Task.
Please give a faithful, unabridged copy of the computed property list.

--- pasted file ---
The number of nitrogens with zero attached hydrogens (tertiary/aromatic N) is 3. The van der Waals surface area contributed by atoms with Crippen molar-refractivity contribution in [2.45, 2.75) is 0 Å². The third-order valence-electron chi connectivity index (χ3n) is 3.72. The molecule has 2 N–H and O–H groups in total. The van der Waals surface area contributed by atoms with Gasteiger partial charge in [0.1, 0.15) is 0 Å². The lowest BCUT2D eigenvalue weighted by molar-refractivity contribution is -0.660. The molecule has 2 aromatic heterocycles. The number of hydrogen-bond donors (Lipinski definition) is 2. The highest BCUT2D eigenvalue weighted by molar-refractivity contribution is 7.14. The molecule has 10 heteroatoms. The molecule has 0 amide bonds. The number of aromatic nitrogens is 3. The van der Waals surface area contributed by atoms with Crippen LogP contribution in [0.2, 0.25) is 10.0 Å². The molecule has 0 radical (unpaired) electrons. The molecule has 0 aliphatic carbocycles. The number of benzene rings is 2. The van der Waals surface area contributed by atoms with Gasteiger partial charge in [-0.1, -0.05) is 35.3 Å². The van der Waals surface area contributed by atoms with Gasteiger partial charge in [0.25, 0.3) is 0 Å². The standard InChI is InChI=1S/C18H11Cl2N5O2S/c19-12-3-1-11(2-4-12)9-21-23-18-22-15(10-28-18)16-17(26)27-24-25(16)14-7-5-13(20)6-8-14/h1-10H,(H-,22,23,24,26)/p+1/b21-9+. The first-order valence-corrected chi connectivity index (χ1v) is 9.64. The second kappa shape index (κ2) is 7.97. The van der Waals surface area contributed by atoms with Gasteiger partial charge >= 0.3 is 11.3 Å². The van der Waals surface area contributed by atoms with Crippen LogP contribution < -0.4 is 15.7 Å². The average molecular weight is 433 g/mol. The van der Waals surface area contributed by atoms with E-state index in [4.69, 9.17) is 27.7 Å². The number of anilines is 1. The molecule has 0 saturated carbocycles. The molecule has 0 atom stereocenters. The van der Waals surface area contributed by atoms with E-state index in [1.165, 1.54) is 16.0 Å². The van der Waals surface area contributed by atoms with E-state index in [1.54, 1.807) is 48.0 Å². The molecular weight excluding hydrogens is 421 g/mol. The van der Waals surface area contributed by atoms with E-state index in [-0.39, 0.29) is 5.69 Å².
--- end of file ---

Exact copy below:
The number of nitrogens with zero attached hydrogens (tertiary/aromatic N) is 3. The van der Waals surface area contributed by atoms with Crippen molar-refractivity contribution in [2.45, 2.75) is 0 Å². The third-order valence-electron chi connectivity index (χ3n) is 3.72. The molecule has 2 N–H and O–H groups in total. The van der Waals surface area contributed by atoms with Gasteiger partial charge in [0.1, 0.15) is 0 Å². The lowest BCUT2D eigenvalue weighted by molar-refractivity contribution is -0.660. The molecule has 2 aromatic heterocycles. The number of hydrogen-bond donors (Lipinski definition) is 2. The highest BCUT2D eigenvalue weighted by molar-refractivity contribution is 7.14. The molecule has 10 heteroatoms. The molecule has 0 amide bonds. The number of aromatic nitrogens is 3. The van der Waals surface area contributed by atoms with Crippen LogP contribution in [0.2, 0.25) is 10.0 Å². The molecule has 0 radical (unpaired) electrons. The molecule has 0 aliphatic carbocycles. The number of benzene rings is 2. The van der Waals surface area contributed by atoms with Gasteiger partial charge in [-0.1, -0.05) is 35.3 Å². The van der Waals surface area contributed by atoms with Gasteiger partial charge in [0.25, 0.3) is 0 Å². The standard InChI is InChI=1S/C18H11Cl2N5O2S/c19-12-3-1-11(2-4-12)9-21-23-18-22-15(10-28-18)16-17(26)27-24-25(16)14-7-5-13(20)6-8-14/h1-10H,(H-,22,23,24,26)/p+1/b21-9+. The first-order valence-corrected chi connectivity index (χ1v) is 9.64. The second kappa shape index (κ2) is 7.97. The van der Waals surface area contributed by atoms with Gasteiger partial charge >= 0.3 is 11.3 Å². The van der Waals surface area contributed by atoms with Crippen LogP contribution < -0.4 is 15.7 Å². The average molecular weight is 433 g/mol. The van der Waals surface area contributed by atoms with E-state index in [4.69, 9.17) is 27.7 Å². The number of anilines is 1. The molecule has 0 saturated carbocycles. The molecule has 0 atom stereocenters. The van der Waals surface area contributed by atoms with E-state index in [1.165, 1.54) is 16.0 Å². The van der Waals surface area contributed by atoms with E-state index in [1.54, 1.807) is 48.0 Å². The molecular weight excluding hydrogens is 421 g/mol. The van der Waals surface area contributed by atoms with E-state index in [-0.39, 0.29) is 5.69 Å².